I began, in the usual way, by inspecting the scene of the murder. I found nothing in the room, or in the condition of the body itself, which added an iota to the knowledge already obtained. That Mr. Hasbrouck had been in bed; that he had risen upon hearing a noise; and that he had been shot before reaching the door, were self-evident facts. But there was nothing to guide me further. The very simplicity of the circumstances caused a dearth of clues, which made the difficulty of procedure as great as any I ever encountered.

My search through the hall and down the stairs elicited nothing; and an investigation of the bolts and bars by which the house was secured, assured me that the assassin had either entered by the front door, or had already been secreted in the house when it was locked up for the night.

“I shall have to trouble Mrs. Hasbrouck for a short interview,” I hereupon announced to the trembling old servitor, who had followed me like a dog about the house.

He made no demur, and in a few minutes I was ushered into the presence of the newly made widow, who sat quite alone, in a large chamber in the rear. As I crossed the threshold she looked up, and I encountered a good plain face, without the shadow of guile in it.

“Madam,” said I, “I have not come to disturb you. I will ask two or three questions only, and then leave you to your grief. I am told that some words came from the assassin before he delivered his fatal shot. Did you hear these distinctly enough to tell me what they were?”

“I was sound asleep,” said she, “and dreamt, as I thought, that a fierce, strange voice cried somewhere to some one: ‘Ah! you did not expect me!’ But I dare not say that these words were really uttered to my husband, for he was not the man to call forth hate, and only a man in the extremity of passion could address such an exclamation in such a tone as rings in my memory in connection with the fatal shot which woke me.”

“But that shot was not the work of a friend,” I argued. “If, as these words seem to prove, the assassin had some other motive than gain in his assault, then your husband had an enemy, though you never suspected it.”

“Impossible!” was her steady reply, uttered in the most convincing tone. “The man who shot him was a common burglar, and, frightened at having been betrayed into murder, fled without looking for booty. I am sure I heard him cry out in terror and remorse: ‘God! what have I done!’”

“Was that before you left the side of the bed?”

“Yes; I did not move from my place till I heard the front door close. I was paralyzed by my fear and dread.”

“Are you in the habit of trusting to the security of a latch-lock only in the fastening of your front door at night? I am told that the big key was not in the lock, and that the bolt at the bottom of the door was not drawn.”

“The bolt at the bottom of the door is never drawn. Mr. Hasbrouck was so good a man he never mistrusted any one. That is why the big lock was not fastened. The key, not working well, he took it some days ago to the locksmith, and when the latter failed to return it, he laughed, and said he thought no one would ever think of meddling with his front door.”

“Is there more than one night-key to your house?” I now asked.

She shook her head.

“And when did Mr. Hasbrouck last use his?”

“To-night, when he came home from prayer-meeting,” she answered, and burst into tears.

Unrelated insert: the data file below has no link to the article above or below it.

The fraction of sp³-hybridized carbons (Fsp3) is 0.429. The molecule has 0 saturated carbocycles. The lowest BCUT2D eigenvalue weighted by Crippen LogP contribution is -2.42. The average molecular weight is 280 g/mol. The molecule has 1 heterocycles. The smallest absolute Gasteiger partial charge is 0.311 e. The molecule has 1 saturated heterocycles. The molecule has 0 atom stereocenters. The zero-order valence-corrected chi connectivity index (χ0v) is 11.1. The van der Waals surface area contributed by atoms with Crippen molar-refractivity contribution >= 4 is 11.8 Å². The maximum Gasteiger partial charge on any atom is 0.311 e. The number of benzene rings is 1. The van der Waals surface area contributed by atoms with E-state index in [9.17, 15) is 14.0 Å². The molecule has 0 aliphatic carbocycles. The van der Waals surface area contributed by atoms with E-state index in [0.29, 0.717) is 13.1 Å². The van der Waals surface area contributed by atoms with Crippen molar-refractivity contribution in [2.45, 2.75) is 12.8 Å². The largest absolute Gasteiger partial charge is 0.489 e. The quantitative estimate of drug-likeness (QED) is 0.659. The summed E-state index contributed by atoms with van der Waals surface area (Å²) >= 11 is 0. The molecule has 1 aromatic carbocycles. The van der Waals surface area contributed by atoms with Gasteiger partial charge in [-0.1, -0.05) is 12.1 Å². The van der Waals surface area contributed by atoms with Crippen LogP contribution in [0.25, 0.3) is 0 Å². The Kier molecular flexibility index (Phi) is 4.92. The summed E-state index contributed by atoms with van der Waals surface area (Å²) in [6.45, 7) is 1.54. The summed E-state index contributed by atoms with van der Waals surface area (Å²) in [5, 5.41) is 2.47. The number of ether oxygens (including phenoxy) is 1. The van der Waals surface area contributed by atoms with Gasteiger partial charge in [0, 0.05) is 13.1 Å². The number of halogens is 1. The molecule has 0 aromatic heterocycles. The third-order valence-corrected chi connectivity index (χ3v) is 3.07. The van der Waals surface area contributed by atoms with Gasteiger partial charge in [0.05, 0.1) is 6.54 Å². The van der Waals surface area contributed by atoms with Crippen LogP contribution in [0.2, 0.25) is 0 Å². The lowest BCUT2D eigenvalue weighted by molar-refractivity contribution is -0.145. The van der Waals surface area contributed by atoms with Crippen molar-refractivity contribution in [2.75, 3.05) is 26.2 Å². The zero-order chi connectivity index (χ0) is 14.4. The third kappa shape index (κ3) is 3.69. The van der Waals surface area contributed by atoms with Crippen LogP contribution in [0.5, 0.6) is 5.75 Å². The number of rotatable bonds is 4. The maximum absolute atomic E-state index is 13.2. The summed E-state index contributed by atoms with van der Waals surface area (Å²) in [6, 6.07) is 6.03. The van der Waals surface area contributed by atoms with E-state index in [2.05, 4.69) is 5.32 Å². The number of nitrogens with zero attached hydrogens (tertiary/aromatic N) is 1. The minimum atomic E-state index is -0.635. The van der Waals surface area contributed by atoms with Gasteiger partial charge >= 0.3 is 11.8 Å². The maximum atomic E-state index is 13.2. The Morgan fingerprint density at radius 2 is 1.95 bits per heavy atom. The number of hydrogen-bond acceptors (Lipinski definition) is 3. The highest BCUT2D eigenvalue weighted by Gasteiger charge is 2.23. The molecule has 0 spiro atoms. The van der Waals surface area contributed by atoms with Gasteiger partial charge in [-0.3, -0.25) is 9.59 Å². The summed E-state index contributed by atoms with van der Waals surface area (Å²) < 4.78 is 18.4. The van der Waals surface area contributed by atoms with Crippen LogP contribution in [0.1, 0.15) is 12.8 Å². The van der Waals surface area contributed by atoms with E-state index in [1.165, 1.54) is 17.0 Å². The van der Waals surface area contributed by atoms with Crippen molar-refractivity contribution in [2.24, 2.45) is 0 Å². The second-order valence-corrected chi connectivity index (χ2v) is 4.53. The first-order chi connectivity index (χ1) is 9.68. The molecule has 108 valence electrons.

Her grief was so real and her loss so recent that I hesitated to afflict her by further questions. So returning to the scene of the tragedy, I stepped out upon the balcony which ran in front. Soft voices instantly struck my ears. The neighbors on either side were grouped in front of their own windows, and were exchanging the remarks natural under the circumstances. I paused, as in duty bound, and listened. But I heard nothing worth recording, and would have instantly re-entered the house, if I had not been impressed by the appearance of a very graceful woman who stood at my right. She was clinging to her husband, who was gazing at one of the pillars before him in a strange, fixed way which astonished me till he attempted to move, and then I saw that he was blind. Instantly I remembered that there lived in this row a blind doctor, equally celebrated for his skill and for his uncommon personal attractions, and, greatly interested not only in his affliction, but in the sympathy evinced for him by his young and affectionate wife, I stood still till I heard her say in the soft and appealing tones of love:

“Come in, Constant; you have heavy duties for to-morrow, and you should get a few hours’ rest, if possible.”

He came from the shadow of the pillar, and for one minute I saw his face with the lamplight shining full upon it. It was as regular of feature as a sculptured Adonis, and it was as white.

“Sleep!” he repeated, in the measured tones of deep but suppressed feeling. “Sleep! with murder on the other side of the wall!” And he stretched out his arms in a dazed way that insensibly accentuated the horror I myself felt of the crime which had so lately taken place in the room behind me.

She, noting the movement, took one of the groping hands in her own and drew him gently towards her.

“This way,” she urged; and, guiding him into the house, she closed the window and drew down the shades, making the street seem darker by the loss of her exquisite presence.

This may seem a digression, but I was at the time a young man of thirty, and much under the dominion of woman’s beauty. I was therefore slow in leaving the balcony, and persistent in my wish to learn something of this remarkable couple before leaving Mr. Hasbrouck’s house.

The story told me was very simple. Dr. Zabriskie had not been born blind, but had become so after a grievous illness which had stricken him down soon after he received his diploma. Instead of succumbing to an affliction which would have daunted most men, he expressed his intention of practising his profession, and soon became so successful in it that he found no difficulty in establishing himself in one of the best-paying quarters of the city. Indeed, his intuition seemed to have developed in a remarkable degree after his loss of sight, and he seldom, if ever, made a mistake in diagnosis. Considering this fact, and the personal attractions which gave him distinction, it was no wonder that he soon became a popular physician whose presence was a benefaction and whose word a law.

He had been engaged to be married at the time of his illness, and, when he learned what was likely to be its results, had offered to release the young lady from all obligation to him. But she would not be released, and they were married. This had taken place some five years previous to Mr. Hasbrouck’s death, three of which had been spent by them in Lafayette Place.

So much for the beautiful woman next door.